Google Scholar citation report
Citations : 14978

Journal of Basic and Clinical Pharmacy received 14978 citations as per google scholar report

Indexed In

Sarah Walsh*
Department of Pharmacy, Mount Kenya University, Thika, Kenya
*Correspondence: Sarah Walsh, Department of Pharmacy, Mount Kenya University, Thika, Kenya, Email:

Received: 12-Feb-2024, Manuscript No. Jbclinphar-24-129118; Editor assigned: 16-Jan-2024, Pre QC No. Jbclinphar-24-129118 (PQ); Reviewed: 29-Jan-2024 QC No. Jbclinphar-24-129118; Revised: 05-Feb-2024, Manuscript No. Jbclinphar-24-129118 (R); Published: 12-Feb-2024

Citation: Walsh S. Neurology Disorders and its Importance for Managing the Human Brain. J Basic Clin Pharma.2024,15(1):334.

This open-access article is distributed under the terms of the Creative Commons Attribution Non-Commercial License (CC BY-NC) (, which permits reuse, distribution and reproduction of the article, provided that the original work is properly cited and the reuse is restricted to noncommercial purposes. For commercial reuse, contact


Neurology, the branch of medicine dedicated to the study and treatment of disorders of the nervous system, stands as a testament to the extreme intricacies of the human brain. From the delicate dance of neurons to the enigmatic workings of consciousness, neurology searches into the very essence of what makes us human. Comprising billions of neurons interconnected in a web of staggering complexity, the brain orchestrates every aspect of human experience, from basic sensory perception to higher-order cognitive functions. One of the greatest challenges in neurology is deciphering the neural code the language of the brain that governs its function. While advances in technology have enabled us to observe neural activity with unprecedented precision, translating these patterns into meaningful insights creates a formidable task. The brain’s resilience and adaptability further complicate matters, as it continually rewires itself in response to experience, injury and disease. Despite its complexity, the brain possesses a remarkable capacity for plasticity, or the ability to reorganize and adapt in response to new challenges. This phenomenon lies at the heart of rehabilitation therapies for individuals recovering from stroke, traumatic brain injury, or neurodegenerative diseases. Through targeted interventions and intensive training, neuroplasticity offers hope for restoring lost function and improving quality of life.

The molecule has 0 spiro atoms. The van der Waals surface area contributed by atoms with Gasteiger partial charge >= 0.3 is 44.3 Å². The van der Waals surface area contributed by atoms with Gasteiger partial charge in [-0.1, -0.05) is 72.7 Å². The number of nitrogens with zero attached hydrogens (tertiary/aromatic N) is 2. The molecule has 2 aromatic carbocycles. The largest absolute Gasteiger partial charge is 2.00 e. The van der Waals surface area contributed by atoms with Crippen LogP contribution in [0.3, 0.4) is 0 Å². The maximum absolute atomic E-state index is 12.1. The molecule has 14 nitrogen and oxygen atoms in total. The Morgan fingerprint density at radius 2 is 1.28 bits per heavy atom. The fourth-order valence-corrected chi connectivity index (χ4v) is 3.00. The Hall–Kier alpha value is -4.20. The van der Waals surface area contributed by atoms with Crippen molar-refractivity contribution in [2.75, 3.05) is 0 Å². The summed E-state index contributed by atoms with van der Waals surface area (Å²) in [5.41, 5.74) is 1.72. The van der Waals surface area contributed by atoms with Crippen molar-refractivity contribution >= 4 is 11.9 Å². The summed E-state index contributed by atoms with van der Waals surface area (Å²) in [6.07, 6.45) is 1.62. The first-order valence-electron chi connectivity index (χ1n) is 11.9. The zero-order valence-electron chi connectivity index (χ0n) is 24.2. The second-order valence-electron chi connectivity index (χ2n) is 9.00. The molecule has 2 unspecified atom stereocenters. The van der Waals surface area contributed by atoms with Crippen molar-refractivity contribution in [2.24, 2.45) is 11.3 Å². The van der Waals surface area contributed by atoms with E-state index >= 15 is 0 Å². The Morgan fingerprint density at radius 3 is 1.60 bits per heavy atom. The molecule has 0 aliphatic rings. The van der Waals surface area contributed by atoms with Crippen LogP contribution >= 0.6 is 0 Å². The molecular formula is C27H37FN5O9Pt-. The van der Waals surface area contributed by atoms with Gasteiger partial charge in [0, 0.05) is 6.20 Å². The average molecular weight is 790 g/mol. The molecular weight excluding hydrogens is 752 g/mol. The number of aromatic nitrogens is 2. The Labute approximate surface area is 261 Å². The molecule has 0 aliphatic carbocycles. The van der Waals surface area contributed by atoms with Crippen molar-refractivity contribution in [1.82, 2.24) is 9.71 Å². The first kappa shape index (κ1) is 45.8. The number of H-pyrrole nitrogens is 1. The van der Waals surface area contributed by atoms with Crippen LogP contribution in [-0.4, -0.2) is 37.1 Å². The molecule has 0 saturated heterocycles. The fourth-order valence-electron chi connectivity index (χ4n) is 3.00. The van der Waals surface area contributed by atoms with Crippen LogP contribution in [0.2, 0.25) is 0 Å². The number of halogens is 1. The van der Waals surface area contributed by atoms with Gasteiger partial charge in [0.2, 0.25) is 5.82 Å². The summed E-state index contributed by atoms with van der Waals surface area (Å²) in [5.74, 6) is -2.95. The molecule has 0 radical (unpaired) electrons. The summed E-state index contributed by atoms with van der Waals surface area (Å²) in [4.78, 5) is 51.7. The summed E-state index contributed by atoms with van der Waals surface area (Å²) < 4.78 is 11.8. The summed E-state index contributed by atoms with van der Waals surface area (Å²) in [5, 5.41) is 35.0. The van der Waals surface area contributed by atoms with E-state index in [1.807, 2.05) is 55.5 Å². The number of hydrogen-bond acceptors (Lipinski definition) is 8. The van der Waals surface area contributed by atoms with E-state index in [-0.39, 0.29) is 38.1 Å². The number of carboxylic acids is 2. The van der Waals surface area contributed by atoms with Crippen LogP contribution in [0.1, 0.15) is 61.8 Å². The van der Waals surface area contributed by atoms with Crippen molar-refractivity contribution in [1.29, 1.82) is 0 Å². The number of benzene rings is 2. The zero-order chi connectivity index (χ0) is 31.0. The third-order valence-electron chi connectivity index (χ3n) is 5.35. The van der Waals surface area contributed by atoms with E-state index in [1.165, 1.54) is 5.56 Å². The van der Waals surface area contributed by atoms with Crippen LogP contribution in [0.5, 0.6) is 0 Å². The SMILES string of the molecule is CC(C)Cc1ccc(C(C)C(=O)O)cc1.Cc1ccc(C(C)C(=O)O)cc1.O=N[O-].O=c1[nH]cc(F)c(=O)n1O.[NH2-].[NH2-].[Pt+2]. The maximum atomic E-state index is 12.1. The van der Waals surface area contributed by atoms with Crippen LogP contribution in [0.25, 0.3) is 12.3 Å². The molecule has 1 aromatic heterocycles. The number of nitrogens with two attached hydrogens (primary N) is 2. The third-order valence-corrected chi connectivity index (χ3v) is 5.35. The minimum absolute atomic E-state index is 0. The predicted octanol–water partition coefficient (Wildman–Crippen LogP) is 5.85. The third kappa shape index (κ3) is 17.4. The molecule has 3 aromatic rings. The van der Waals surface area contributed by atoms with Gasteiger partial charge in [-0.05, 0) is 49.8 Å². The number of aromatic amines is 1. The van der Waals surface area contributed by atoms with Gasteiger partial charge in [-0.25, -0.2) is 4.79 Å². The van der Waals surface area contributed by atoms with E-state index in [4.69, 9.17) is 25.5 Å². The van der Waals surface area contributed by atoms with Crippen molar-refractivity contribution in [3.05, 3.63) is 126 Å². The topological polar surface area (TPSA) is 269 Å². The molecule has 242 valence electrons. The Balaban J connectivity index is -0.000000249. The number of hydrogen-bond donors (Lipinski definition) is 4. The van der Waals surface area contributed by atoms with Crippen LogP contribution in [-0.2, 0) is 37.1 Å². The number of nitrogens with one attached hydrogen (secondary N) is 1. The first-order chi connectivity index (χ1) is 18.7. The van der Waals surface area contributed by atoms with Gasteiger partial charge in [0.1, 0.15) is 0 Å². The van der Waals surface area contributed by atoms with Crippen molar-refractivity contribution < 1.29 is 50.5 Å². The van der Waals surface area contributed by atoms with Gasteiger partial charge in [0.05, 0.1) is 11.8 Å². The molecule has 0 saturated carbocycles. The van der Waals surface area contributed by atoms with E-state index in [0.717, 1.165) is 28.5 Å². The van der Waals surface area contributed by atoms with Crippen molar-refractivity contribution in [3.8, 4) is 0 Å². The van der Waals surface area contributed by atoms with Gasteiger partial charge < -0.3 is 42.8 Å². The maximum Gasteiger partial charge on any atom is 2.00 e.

Moreover, research into neuroplasticity has extreme implications for education, mental health, and cognitive enhancement. By understanding the mechanisms underlying learning and memory, we may unlock new strategies for optimizing brain function and enhancing human potential. From childhood development to aging populations, harnessing the power of neuroplasticity has potential for addressing a wide range of societal challenges. Despite rapid advancements in our understanding of the brain, diagnosing and treating neurological disorders remains a formidable challenge.

Many conditions, such as Alzheimer’s disease, Parkinson’s disease, and multiple sclerosis, lack definitive biomarkers or effective treatments, leaving patients and clinicians alike grappling with uncertainty. Furthermore, the intersection of neurology with psychiatry adds another layer of complexity, as conditions like depression, anxiety, and schizophrenia often involve both neurological and psychological components. The stigma surrounding mental illness further complicates matters, leading to underdiagnosis, inadequate treatment, and a lack of resources for those in need. In light of these challenges, interdisciplinary collaboration and holistic approaches to care are essential. By bridging the gap between neurology, psychiatry, and other fields, we can develop more comprehensive treatment strategies that address the diverse needs of patients and improve outcomes. As our understanding of the brain continues to evolve, so too do the ethical dilemmas surrounding its study and manipulation. Technologies like deep brain stimulation, brain-computer interfaces and the boundaries of medical intervention. For example, the use of neuroimaging techniques to predict criminal behavior or manipulate decision-making processes has sparked debate over issues of privacy, consent, and social justice. Similarly, the growing field of neuroethics grapples with the implications of emerging technologies for society as a whole, raising questions about equality, access, and the distribution of benefits and risks.